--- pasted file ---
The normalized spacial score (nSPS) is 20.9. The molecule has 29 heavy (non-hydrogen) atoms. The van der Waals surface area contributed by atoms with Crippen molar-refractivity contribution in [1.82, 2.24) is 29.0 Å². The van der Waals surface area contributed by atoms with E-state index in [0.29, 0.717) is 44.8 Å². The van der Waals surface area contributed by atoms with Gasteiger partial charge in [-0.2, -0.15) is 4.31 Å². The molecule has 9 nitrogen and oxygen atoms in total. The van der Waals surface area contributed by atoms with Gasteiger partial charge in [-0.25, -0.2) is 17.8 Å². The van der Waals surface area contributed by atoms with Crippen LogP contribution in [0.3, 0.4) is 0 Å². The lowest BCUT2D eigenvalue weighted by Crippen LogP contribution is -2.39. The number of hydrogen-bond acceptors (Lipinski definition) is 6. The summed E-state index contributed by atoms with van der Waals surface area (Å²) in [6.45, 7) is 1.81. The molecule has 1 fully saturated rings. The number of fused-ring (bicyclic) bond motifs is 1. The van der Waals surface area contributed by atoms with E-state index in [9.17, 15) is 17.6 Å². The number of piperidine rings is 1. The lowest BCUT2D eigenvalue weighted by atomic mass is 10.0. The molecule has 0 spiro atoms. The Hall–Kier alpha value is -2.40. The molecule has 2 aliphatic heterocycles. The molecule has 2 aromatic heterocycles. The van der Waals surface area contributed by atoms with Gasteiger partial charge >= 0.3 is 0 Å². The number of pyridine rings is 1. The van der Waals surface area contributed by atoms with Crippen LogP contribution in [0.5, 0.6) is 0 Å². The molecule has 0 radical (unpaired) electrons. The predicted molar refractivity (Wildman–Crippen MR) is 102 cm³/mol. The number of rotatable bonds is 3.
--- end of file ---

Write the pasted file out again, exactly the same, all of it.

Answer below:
The normalized spacial score (nSPS) is 20.9. The molecule has 29 heavy (non-hydrogen) atoms. The van der Waals surface area contributed by atoms with Crippen molar-refractivity contribution in [1.82, 2.24) is 29.0 Å². The van der Waals surface area contributed by atoms with E-state index in [0.29, 0.717) is 44.8 Å². The van der Waals surface area contributed by atoms with Gasteiger partial charge in [-0.2, -0.15) is 4.31 Å². The molecule has 9 nitrogen and oxygen atoms in total. The van der Waals surface area contributed by atoms with Gasteiger partial charge in [-0.25, -0.2) is 17.8 Å². The van der Waals surface area contributed by atoms with Crippen LogP contribution in [0.3, 0.4) is 0 Å². The lowest BCUT2D eigenvalue weighted by Crippen LogP contribution is -2.39. The number of hydrogen-bond acceptors (Lipinski definition) is 6. The summed E-state index contributed by atoms with van der Waals surface area (Å²) in [6.45, 7) is 1.81. The molecule has 1 fully saturated rings. The number of fused-ring (bicyclic) bond motifs is 1. The van der Waals surface area contributed by atoms with E-state index in [9.17, 15) is 17.6 Å². The number of piperidine rings is 1. The lowest BCUT2D eigenvalue weighted by atomic mass is 10.0. The molecule has 0 spiro atoms. The Hall–Kier alpha value is -2.40. The molecule has 2 aliphatic heterocycles. The molecule has 2 aromatic heterocycles. The van der Waals surface area contributed by atoms with Gasteiger partial charge >= 0.3 is 0 Å². The number of pyridine rings is 1. The van der Waals surface area contributed by atoms with Crippen LogP contribution in [0.5, 0.6) is 0 Å². The molecule has 0 radical (unpaired) electrons. The predicted molar refractivity (Wildman–Crippen MR) is 102 cm³/mol. The number of rotatable bonds is 3.